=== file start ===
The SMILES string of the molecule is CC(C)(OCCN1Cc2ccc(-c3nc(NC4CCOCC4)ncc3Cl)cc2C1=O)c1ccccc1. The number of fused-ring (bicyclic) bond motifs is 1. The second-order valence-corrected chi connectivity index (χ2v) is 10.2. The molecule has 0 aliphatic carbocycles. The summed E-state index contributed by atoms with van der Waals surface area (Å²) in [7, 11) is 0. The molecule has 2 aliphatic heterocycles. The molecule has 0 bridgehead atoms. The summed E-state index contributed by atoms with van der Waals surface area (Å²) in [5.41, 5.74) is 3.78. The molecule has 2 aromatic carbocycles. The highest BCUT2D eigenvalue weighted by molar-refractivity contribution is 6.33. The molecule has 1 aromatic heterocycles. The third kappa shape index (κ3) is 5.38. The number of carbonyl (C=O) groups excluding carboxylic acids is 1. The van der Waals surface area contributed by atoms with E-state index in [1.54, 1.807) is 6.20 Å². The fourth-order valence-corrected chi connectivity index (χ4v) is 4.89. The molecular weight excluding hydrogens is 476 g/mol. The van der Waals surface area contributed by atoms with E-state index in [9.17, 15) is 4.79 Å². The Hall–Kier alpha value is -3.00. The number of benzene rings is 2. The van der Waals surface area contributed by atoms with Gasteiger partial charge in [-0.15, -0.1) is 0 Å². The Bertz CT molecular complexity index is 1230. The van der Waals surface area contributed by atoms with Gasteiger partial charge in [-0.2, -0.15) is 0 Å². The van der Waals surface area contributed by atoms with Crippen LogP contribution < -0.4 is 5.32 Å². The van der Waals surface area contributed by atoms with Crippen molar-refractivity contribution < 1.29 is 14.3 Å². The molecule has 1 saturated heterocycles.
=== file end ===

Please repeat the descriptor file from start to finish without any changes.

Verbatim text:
The SMILES string of the molecule is CC(C)(OCCN1Cc2ccc(-c3nc(NC4CCOCC4)ncc3Cl)cc2C1=O)c1ccccc1. The number of fused-ring (bicyclic) bond motifs is 1. The second-order valence-corrected chi connectivity index (χ2v) is 10.2. The molecule has 0 aliphatic carbocycles. The summed E-state index contributed by atoms with van der Waals surface area (Å²) in [7, 11) is 0. The molecule has 2 aliphatic heterocycles. The molecule has 0 bridgehead atoms. The summed E-state index contributed by atoms with van der Waals surface area (Å²) in [5.41, 5.74) is 3.78. The molecule has 2 aromatic carbocycles. The highest BCUT2D eigenvalue weighted by molar-refractivity contribution is 6.33. The molecule has 1 aromatic heterocycles. The third kappa shape index (κ3) is 5.38. The number of carbonyl (C=O) groups excluding carboxylic acids is 1. The van der Waals surface area contributed by atoms with E-state index in [1.54, 1.807) is 6.20 Å². The fourth-order valence-corrected chi connectivity index (χ4v) is 4.89. The molecular weight excluding hydrogens is 476 g/mol. The van der Waals surface area contributed by atoms with E-state index in [9.17, 15) is 4.79 Å². The Hall–Kier alpha value is -3.00. The number of benzene rings is 2. The van der Waals surface area contributed by atoms with Gasteiger partial charge in [-0.15, -0.1) is 0 Å². The Bertz CT molecular complexity index is 1230. The van der Waals surface area contributed by atoms with Gasteiger partial charge in [-0.2, -0.15) is 0 Å². The van der Waals surface area contributed by atoms with Crippen LogP contribution < -0.4 is 5.32 Å². The van der Waals surface area contributed by atoms with Crippen molar-refractivity contribution < 1.29 is 14.3 Å². The molecule has 1 saturated heterocycles.